Discussion: How much backstory needs to be in a sequel?

Posted: November 25, 2015 in Uncategorized, Writing
Tags: , , , , ,


My daughter and I are in the final stages (knock on wood!) of querying our middle grade contemporary fantasy novel, The Last Princess.  In case you’re new to this blog, the story is basically this:

Twelve-year-old Cat’s dreams come true when faerie folk crown her their princess. But she must embrace the heartbreak of her Trollish heritage to rescue her kidnapped BFF, because nobody wants a troll for a princess.

Cat goes on to become Princess of the Fae-born and discovers some amazing truths about herself and her family, and makes a whole royal court full of new friends.

Now, however, we are starting on our second book, the sequel to the first, and we’re faced with a question: How much backstory do we need to provide at the beginning of the second book?

A lot happens in the first book.  It would not be easy (or particularly interesting) to recount all of it for new readers. But if I don’t the sequel cannot be a stand-alone book.  How important is that, for middle grade readers?

There are other layers to consider. At the very minimum, we need to remind the reader of how our universe works — who are the fae-born and where did they come from, and what kind of magic do they have.  Also, it might be good to remind them of the important insights Cat gained as a result of her adventures.

What we want to avoid (if we can) is explaining who everybody is in a large cast of characters. Who they are, how Cat knows them, their shared history, etc. We’ll never get this book off the ground if we have to explain all of this.

Do you think we are on the right track, or do we need to step back and rethink the opening — or ad a descriptive prologue — to bring everybody up-to-speed?  As it is now, we pick up where we left off, with some fun action. But it won’t really make much sense to anyone unfamiliar with the characters.

Please discuss.

  1. bethaman80 says:

    I would suggest that the best way to give “backstory” is to weave it into scenes instead of laying it out in a prologue. (think ‘show, don’t tell.’) It’s a fine line – you don’t want to annoy old readers but you don’t want to confuse new ones. So for now, just write what you feel is a good mix. Start the book where you feel it needs to start, and then have some new readers and some old readers try it out and give you feedback.

    Liked by 1 person

  2. kaphri says:

    Hey John, I’ve enjoyed following your and your daughter’s experience and hope to endure the same soon. On the issue of backstory. I once read an old science fiction series (I’m a vociferous reader of sf/f series) that had +50 books. The author used the same paragraph in every one to explain the backstory. He’d honed it to that precision! Of course there were additional comments scattered throughout to further enhance the backstory, too. I’m not sure I’d want to work that rigidly, but it certainly worked for him. If you plan several books it might be good to refine what the critical information really is, and, like it or not, make it the dreaded information drop. Every series writer has to do this in some way. The shorter the backstory block, the better. Using devices like “xx had once thought…, but after… she knew…” can cover some topics, but there will still be things that must be conveyed as obvious “tell”. Frankly, I think the “show don’t tell” mantra is sometimes overdone to the point it makes us scared to put pencil to paper. We are, after all, “telling” a story. Whatever device gets the message across in the most pleasant, comprehensible way to the reader is the best way.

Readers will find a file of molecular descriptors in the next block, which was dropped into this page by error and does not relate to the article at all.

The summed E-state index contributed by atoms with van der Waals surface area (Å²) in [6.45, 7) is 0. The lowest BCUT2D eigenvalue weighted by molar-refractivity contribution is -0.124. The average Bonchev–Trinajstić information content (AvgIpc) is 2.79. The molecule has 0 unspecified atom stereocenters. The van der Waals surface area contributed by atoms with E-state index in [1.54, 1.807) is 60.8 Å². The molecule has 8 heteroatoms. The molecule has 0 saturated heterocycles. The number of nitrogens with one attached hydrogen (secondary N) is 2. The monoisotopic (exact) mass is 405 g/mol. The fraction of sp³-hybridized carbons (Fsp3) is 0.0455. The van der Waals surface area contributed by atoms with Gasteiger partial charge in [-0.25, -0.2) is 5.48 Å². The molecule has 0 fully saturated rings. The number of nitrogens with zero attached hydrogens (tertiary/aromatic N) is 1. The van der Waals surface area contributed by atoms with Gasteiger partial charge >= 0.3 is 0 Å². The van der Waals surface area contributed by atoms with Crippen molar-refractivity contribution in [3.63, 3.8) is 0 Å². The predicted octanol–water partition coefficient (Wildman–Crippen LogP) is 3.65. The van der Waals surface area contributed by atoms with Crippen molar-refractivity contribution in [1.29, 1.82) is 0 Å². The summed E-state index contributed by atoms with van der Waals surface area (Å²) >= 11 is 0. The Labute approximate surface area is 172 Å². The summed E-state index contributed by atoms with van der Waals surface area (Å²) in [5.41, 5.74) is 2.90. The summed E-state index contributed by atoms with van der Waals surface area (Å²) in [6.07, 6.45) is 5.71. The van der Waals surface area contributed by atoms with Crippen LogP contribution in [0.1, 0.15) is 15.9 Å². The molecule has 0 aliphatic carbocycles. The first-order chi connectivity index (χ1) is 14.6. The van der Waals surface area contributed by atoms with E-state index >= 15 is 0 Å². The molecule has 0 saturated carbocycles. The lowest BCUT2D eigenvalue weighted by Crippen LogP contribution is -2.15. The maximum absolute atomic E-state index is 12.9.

On your mention of Cat’s insights; dialog can carry some of that off. And characters have ways of revealing themselves. You might not need to give as much background as you think!

    I’m looking forward to your success!

    Liked by 2 people

  3. kaphri says:

    ooops. that would be voracious, not vociferous.

    Liked by 2 people

  4. Hi John, I really like and approve of the comments from both Beth and Bobbie. I just have one more suggestion: forget about backstory for now. Get Book #2 written, anyhow, anyway, and worry about backstory after your first draft is done. I’d be willing to bet my first royalty check that the solution to the backstory problem will come to you, effortlessly, when you finally get around to editing that first draft.

    Liked by 3 people

  5. Paul Cobb says:

    I have had to face up to the same myself with a trilogy. I have opted for a “The story so far” intro, meaning that readers familiar with book 1 (etc) can skip it if necessary, but it serves as an explanation to newcomers. Then, I also briefly wove explanations into the first few chapters as required when previous characters reappeared. I found I needed to take a step back and pretend I was a first-time reader. Confusion isn’t good, but then again, neither is lengthy repetition. The more complex the plot and the more characters that appear in the first book, the greater the quandary.

    Liked by 1 person

Leave a Reply

Fill in your details below or click an icon to log in:

WordPress.com Logo

You are commenting using your WordPress.com account. Log Out /  Change )

Facebook photo

You are commenting using your Facebook account. Log Out /  Change )

Connecting to %s